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The Column icon The Column: Issue 55

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The Column is a monthly feature that explores the world of creativity and aesthetics.

Time and Creativity
Mike de Sousa, Director, AbleStable

"Time is what we want most, but what we use worst." William Penn

Time defines our experiences and yet we understand so little of what time is. Does the pressure of getting things done in a limited time stimulate or stifle creativity? When we have little time to ponder, to take in what is happening, has happened, will happen, the desire to be creative heightens, and yet when we have time on our hands, the ability to create often runs dry. Is clock time the best time for the artist within? or is the absence of a sense of time the only time when inspiration bites?

Time Flies

There are at least five million species living on the earth. Of these, and as far as we know, fewer than a handful conceive of the past, present, and future. These three ideas together with the benefit of memory allow us to make decisions and take actions that provide us with a distinct advantage in our efforts to survive. We plan for what may occur as a consequence of our imagined future.

Our individual experience of time is different from moment to moment, from person to person. Depending on what is happening to us and how we feel about it, time may fly or pass as if watching paint dry. In conflict with this personal experience of time is our need to cooperate as societal animals.

Community, trade and work requires we coordinate with one another in shared time. We have agreed international standards of time to communicate, and yet clock time has little in common with our own experience of time which we continuously monitor with our wrist watches that call for our attention as we move out of sync and into our personal timeframe.

The length of day, the phase of the moon, the season. All have a significant affect on our experience of time, but as ever more channels of communication develop and the demands of the material world dominates, so the tyranny of strictly measured linear time masks a broader, richer experience of what time in truth is.

My Time

Despite the ideas of past present and future, our experience of time is "plastic". Time is like chasing a bar of soap in the bath. As soon as we grab a hold, it slips from our grasp. We know it's there, we search blindly, feeling around until we have it once again, and as we use the soap, so it changes, shrinks, goes soft, and slips away once more.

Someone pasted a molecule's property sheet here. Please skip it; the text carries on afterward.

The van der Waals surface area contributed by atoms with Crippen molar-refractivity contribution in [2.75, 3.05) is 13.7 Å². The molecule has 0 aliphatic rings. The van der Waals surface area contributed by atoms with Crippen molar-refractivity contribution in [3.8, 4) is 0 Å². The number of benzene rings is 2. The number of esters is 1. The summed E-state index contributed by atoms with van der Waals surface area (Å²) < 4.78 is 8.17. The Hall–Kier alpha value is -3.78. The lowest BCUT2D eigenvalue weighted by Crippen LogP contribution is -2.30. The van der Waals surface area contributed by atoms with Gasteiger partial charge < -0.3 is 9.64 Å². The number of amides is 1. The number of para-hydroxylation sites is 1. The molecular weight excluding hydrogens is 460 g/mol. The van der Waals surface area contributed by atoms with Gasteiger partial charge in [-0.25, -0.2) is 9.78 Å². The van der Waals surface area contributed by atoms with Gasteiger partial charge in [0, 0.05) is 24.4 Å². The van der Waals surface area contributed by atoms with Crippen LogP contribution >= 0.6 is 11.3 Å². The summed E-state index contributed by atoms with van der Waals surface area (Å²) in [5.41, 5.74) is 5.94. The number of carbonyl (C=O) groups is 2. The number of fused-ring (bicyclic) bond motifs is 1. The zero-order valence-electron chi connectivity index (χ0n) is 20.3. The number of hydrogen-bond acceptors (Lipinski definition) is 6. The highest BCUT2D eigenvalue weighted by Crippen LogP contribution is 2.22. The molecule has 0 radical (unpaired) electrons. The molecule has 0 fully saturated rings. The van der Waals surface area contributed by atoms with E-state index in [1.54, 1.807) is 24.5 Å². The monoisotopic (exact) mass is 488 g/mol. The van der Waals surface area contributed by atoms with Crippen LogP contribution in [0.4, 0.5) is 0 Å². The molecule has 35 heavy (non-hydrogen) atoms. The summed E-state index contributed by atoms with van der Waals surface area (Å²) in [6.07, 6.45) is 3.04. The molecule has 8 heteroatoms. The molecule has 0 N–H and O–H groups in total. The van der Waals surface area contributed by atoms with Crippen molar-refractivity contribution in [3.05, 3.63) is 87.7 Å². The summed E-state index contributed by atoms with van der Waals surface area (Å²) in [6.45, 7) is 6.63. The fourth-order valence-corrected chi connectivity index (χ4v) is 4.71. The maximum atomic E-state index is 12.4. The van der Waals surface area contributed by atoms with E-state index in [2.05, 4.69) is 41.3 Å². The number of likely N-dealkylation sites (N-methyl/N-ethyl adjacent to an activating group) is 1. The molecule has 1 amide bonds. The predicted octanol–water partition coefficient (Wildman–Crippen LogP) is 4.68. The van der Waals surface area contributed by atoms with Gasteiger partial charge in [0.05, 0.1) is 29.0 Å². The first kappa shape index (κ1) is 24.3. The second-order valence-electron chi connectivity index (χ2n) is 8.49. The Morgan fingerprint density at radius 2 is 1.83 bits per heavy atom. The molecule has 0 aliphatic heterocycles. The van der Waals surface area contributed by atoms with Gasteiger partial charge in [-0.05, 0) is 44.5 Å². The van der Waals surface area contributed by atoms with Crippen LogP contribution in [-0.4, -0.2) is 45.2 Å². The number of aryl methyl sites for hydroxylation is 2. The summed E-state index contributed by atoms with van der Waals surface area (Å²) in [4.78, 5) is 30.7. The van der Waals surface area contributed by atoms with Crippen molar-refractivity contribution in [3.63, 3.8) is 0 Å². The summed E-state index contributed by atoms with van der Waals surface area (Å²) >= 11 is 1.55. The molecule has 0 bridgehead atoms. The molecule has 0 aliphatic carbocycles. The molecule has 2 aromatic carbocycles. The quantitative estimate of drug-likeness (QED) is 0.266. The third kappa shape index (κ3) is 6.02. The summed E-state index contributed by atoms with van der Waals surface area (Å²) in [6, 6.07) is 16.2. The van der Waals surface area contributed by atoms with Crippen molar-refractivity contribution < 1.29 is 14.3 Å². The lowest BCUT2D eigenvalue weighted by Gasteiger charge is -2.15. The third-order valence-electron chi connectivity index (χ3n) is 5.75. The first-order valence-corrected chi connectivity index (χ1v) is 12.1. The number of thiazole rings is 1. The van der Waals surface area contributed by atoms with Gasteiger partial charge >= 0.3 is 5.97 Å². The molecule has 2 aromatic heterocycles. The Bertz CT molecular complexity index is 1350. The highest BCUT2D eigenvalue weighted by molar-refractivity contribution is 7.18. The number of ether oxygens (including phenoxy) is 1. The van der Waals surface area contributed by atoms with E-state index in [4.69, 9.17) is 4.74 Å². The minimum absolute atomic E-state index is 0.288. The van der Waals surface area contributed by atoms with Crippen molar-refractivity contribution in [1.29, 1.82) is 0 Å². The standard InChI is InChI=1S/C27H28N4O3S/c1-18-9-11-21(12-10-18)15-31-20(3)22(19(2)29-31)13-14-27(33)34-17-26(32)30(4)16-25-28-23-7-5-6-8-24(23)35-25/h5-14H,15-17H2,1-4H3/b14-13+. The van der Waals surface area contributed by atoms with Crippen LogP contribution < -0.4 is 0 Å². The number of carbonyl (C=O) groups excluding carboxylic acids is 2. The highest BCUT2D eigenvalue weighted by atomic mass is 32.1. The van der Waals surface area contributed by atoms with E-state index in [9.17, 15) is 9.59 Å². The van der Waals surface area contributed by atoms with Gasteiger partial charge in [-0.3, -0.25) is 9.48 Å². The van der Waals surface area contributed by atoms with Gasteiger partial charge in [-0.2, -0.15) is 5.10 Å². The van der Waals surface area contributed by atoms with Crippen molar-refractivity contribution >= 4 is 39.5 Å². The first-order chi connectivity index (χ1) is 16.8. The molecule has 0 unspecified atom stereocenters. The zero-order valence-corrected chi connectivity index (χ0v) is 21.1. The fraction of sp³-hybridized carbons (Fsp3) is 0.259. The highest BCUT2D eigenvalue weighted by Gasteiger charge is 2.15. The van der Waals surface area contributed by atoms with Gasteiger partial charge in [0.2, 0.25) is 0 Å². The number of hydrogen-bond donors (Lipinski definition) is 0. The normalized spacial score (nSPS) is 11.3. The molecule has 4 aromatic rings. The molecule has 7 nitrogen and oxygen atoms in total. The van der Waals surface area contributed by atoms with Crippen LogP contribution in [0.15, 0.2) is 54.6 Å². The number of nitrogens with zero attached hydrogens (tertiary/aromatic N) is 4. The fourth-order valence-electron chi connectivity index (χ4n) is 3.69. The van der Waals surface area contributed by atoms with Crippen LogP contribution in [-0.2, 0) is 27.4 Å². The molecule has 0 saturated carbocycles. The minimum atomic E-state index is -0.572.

Our understanding of good timing is inherent and intuitive. We know instinctively whether someone has great comic timing or plays a musical instrument well. We do not need learning or training to appreciate this, appreciating good timing is a part of human nature.

We respond to music because of our bond with time and our need for feeling. Music exists both within linear time and personal time. It is that delicious mix of the rational and experiential that is at its heart.

One of the greatest pleasures in life is playing music. If you do not play an instrument, start learning today. If you persist and practice you will find something magical: the duality of disciplined linear time and the loss of a sense of time. There is no time for looking at a watch when one plays an instrument, there is only music. That is my time, the best of times, a time that has no beginning middle or end. A time of only now. A true time.

The Need For Time

My creative instinct operates well when I have released myself from clock time. When now is interrupted with the many demands for what must be done, our time is limited.

Some find the pressure of a countdown to completion stimulating, however I have found I need free time before I am open to explore creative possibilities. My mind cannot be full with external pressures and considerations, rather, I must be open to explore new directions freely. This is not to say one cannot be creative under pressure. Commercial designers, artists, and writers need to deliver their work on time and on budget, however art, the most creative of pursuits, requires freedom.

The greatest challenge for the artist is being honest to themselves. It is all too easy to delude oneself that doing nothing is required for ones art. There is a world of difference between freedom and inertia. In seeking to provide a context where our creative potential is best explored we must have time on our side rather than allow the time of others to define our limits.


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Authors background
Mike de Sousa is the Director of AbleStable®. Mike has been commissioned as an artist, music composer, photographer, print and web site designer, and author. Mike is also the Creative Director of 2BrightSparks, a software company.

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